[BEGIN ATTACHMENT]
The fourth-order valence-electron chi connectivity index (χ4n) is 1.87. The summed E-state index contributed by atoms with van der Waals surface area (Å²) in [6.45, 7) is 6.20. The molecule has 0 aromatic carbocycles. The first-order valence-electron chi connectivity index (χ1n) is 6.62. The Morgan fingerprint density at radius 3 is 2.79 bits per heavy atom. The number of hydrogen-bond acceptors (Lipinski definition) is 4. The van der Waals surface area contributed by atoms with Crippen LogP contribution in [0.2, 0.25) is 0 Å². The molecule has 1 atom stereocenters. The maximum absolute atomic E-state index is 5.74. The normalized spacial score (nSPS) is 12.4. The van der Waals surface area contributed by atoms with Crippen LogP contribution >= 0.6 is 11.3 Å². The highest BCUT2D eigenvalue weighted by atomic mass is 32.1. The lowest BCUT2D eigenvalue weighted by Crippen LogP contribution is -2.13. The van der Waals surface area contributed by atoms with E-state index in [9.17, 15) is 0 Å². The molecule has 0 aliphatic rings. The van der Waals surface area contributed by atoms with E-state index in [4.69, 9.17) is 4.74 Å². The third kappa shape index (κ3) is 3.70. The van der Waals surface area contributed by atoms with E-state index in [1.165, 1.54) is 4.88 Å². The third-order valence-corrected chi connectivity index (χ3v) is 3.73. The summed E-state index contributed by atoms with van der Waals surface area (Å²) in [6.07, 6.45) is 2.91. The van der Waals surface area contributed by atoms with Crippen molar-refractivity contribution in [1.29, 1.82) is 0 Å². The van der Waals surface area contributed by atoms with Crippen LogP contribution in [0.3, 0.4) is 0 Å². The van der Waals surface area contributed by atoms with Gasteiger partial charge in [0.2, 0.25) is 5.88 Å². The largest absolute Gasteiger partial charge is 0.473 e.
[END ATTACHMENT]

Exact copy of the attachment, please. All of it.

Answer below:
The fourth-order valence-electron chi connectivity index (χ4n) is 1.87. The summed E-state index contributed by atoms with van der Waals surface area (Å²) in [6.45, 7) is 6.20. The molecule has 0 aromatic carbocycles. The first-order valence-electron chi connectivity index (χ1n) is 6.62. The Morgan fingerprint density at radius 3 is 2.79 bits per heavy atom. The number of hydrogen-bond acceptors (Lipinski definition) is 4. The van der Waals surface area contributed by atoms with Crippen LogP contribution in [0.2, 0.25) is 0 Å². The molecule has 1 atom stereocenters. The maximum absolute atomic E-state index is 5.74. The normalized spacial score (nSPS) is 12.4. The van der Waals surface area contributed by atoms with Crippen LogP contribution >= 0.6 is 11.3 Å². The highest BCUT2D eigenvalue weighted by atomic mass is 32.1. The lowest BCUT2D eigenvalue weighted by Crippen LogP contribution is -2.13. The van der Waals surface area contributed by atoms with E-state index in [9.17, 15) is 0 Å². The molecule has 0 aliphatic rings. The van der Waals surface area contributed by atoms with E-state index in [4.69, 9.17) is 4.74 Å². The third kappa shape index (κ3) is 3.70. The van der Waals surface area contributed by atoms with E-state index in [1.165, 1.54) is 4.88 Å². The third-order valence-corrected chi connectivity index (χ3v) is 3.73. The summed E-state index contributed by atoms with van der Waals surface area (Å²) in [6.07, 6.45) is 2.91. The van der Waals surface area contributed by atoms with Crippen molar-refractivity contribution in [1.29, 1.82) is 0 Å². The van der Waals surface area contributed by atoms with Crippen LogP contribution in [0.3, 0.4) is 0 Å². The van der Waals surface area contributed by atoms with Gasteiger partial charge in [0.2, 0.25) is 5.88 Å². The largest absolute Gasteiger partial charge is 0.473 e.